A monologue from the play by Victor Hugo

NOTE: This translation by I.G. Burnham was first published in 1896 by Rittenhouse Press, Philadelphia. It is now a public domain work and may be performed without royalties.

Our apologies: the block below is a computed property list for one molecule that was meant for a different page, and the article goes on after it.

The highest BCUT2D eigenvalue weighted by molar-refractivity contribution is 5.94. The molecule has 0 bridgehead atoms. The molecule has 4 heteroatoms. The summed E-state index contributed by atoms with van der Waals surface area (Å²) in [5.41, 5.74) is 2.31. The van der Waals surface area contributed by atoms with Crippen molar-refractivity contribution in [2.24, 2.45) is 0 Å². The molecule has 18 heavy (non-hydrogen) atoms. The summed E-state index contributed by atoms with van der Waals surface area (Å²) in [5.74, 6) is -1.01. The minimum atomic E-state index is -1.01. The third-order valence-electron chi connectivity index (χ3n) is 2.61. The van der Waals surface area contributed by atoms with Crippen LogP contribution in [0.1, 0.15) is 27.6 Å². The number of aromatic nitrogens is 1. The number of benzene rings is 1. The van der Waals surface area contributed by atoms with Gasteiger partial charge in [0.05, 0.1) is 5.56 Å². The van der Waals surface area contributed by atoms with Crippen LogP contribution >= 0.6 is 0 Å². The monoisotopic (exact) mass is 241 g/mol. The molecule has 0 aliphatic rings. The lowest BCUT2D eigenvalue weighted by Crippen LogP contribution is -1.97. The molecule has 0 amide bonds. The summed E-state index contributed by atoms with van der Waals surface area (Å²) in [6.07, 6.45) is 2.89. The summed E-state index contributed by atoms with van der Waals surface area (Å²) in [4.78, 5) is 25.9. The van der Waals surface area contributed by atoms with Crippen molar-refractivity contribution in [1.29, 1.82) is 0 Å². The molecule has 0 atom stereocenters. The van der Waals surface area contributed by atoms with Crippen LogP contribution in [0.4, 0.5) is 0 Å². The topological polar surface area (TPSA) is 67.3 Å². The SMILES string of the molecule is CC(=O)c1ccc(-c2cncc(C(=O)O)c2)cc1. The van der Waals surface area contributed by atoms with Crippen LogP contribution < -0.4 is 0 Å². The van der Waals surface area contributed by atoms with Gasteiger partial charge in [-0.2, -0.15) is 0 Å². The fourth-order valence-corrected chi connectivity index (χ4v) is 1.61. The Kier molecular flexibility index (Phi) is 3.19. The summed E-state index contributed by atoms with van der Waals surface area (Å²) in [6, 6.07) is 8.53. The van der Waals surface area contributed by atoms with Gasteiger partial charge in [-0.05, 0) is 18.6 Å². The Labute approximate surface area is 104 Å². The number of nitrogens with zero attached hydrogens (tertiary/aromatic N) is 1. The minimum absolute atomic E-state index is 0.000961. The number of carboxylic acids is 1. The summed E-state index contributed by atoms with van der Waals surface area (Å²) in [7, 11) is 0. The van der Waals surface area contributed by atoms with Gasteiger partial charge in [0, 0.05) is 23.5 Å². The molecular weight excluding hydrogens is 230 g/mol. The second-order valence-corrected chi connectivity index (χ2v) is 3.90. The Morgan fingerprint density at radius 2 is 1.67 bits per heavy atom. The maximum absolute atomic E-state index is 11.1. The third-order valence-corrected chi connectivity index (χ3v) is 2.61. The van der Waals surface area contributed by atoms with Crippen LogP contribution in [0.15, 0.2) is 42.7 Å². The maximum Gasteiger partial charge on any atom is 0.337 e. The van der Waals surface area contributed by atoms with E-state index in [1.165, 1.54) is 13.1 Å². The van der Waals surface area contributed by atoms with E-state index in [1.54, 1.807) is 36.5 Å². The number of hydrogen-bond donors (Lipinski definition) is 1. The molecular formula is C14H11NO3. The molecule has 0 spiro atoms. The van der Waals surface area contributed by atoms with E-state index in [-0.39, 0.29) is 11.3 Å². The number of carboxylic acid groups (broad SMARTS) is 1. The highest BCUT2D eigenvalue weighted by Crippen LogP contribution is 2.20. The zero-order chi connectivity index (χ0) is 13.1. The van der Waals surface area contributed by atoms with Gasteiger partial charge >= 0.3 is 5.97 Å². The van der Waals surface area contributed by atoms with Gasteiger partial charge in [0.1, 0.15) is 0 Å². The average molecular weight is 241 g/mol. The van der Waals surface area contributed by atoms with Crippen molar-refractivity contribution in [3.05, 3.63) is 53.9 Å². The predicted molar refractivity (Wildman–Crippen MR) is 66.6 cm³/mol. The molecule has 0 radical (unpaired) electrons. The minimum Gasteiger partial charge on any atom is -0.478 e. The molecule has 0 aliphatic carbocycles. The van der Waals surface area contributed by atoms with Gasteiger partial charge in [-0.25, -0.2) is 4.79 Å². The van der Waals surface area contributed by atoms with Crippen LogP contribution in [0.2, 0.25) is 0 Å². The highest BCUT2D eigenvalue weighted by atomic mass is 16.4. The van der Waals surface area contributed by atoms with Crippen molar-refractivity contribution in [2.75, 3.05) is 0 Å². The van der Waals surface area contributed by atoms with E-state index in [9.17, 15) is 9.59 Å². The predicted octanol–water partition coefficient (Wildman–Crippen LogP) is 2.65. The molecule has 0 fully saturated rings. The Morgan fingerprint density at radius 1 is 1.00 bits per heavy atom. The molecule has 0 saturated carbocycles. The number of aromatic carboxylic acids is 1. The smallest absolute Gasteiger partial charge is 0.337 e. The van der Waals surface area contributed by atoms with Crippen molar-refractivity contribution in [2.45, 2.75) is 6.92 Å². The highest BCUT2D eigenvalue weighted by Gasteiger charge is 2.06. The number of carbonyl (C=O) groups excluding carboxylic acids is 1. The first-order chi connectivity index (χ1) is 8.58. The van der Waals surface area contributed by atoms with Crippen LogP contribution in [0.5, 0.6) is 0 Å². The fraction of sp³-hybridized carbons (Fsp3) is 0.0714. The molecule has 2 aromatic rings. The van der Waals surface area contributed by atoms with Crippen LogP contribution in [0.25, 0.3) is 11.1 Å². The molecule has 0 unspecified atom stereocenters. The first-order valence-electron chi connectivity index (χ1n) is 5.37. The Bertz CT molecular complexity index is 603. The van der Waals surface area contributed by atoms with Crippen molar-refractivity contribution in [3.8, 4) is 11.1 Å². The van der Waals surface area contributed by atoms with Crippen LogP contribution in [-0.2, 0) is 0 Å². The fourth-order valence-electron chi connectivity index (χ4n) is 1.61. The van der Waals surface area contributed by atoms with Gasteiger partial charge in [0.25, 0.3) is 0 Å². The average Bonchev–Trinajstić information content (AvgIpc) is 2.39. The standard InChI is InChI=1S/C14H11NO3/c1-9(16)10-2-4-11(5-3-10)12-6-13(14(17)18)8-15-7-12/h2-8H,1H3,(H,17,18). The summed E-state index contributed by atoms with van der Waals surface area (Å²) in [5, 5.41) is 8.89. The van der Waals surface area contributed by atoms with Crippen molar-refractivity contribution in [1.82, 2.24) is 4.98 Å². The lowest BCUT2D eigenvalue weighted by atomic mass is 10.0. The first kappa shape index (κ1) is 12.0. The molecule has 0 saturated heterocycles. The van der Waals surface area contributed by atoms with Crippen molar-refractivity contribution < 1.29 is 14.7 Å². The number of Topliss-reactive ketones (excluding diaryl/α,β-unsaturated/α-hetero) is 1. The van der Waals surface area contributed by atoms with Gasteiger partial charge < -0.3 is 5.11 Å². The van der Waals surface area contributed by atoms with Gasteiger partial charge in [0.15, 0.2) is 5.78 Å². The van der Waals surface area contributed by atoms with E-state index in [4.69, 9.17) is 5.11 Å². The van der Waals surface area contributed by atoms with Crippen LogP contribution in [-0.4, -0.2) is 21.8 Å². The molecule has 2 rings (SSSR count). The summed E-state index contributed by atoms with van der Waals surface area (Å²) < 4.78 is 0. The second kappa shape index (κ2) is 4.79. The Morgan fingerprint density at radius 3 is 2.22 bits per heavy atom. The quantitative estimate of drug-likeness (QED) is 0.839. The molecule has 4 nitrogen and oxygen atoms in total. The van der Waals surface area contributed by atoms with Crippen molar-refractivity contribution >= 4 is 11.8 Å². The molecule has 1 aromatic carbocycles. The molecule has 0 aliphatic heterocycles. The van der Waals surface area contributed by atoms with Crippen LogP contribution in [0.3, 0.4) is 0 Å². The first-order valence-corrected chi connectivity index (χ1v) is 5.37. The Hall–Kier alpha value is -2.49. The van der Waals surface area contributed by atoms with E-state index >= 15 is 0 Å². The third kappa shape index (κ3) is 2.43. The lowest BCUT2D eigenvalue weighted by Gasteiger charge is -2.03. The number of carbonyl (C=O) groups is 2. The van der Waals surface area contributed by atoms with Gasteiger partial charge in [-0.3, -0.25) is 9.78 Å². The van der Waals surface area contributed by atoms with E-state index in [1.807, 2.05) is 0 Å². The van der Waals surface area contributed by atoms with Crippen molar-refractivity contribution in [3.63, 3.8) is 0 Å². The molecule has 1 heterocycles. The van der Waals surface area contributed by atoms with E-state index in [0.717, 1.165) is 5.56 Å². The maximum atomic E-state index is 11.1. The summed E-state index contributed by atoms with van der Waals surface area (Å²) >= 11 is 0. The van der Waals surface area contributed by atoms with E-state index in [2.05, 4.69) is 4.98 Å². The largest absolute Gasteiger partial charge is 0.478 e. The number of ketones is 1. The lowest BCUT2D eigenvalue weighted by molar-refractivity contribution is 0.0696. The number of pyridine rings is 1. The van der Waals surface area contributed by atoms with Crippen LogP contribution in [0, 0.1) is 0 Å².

THE KING: Thou art reputed to have been a monster of intrigue. So art thou still. 'T is said that women, pretty women too, in former days did foolish things for thee. Thy origin, midst lackeys, aye, and clowns, thy low, base, slippery beginnings suit my whim. No one can say with certainty, not even thine own self, who was thy father. I do admire thee for that thou dost so cunningly hide thy identity while living in the public eye. The cormorant's nest, the hole where lurks the basilisk, are the fit starting-points of a life like thine, erratic, wandering, enslaved. I have made thee count and marquis, grandee of Castile; a mass of worthless dignities, well-earned but ill-gotten. To act by cunning, or at need by force, is easy for thee; thou wouldst hold thine own with a whole council, aye, or turn them out of doors e'en though the devil were among them. Thou canst be bold, and yet lose not thy subtlety. Though made to crawl, thou dost defy the tempest. If need be thou wouldst risk thy life for some rash stroke, and, old as thou art, wouldst draw thy sword therefor. Thou givest evil counsel, but dost not follow it. It is thy faculty to be of nothing innocent, of nothing guilty, and I esteem thee capable of anything, even of loving. 'T is common rumor that thou didst rise from serving-man to bandit, from bandit to courtier. For my own part, I laugh as I look on thy maneuvering. It pleases me to see thee twine thyself about the serpents. Thy schemes, which thou dost quietly, and with a pensive air, concoct, a sort of floating web that loses itself in the darkness, thy wit, thy talents, thy good fortune, and the mire wherein thou wallowest, all tend to make of thee a creature strange to contemplate, a shuddering, ungrateful thing, whose services I love to have at my command.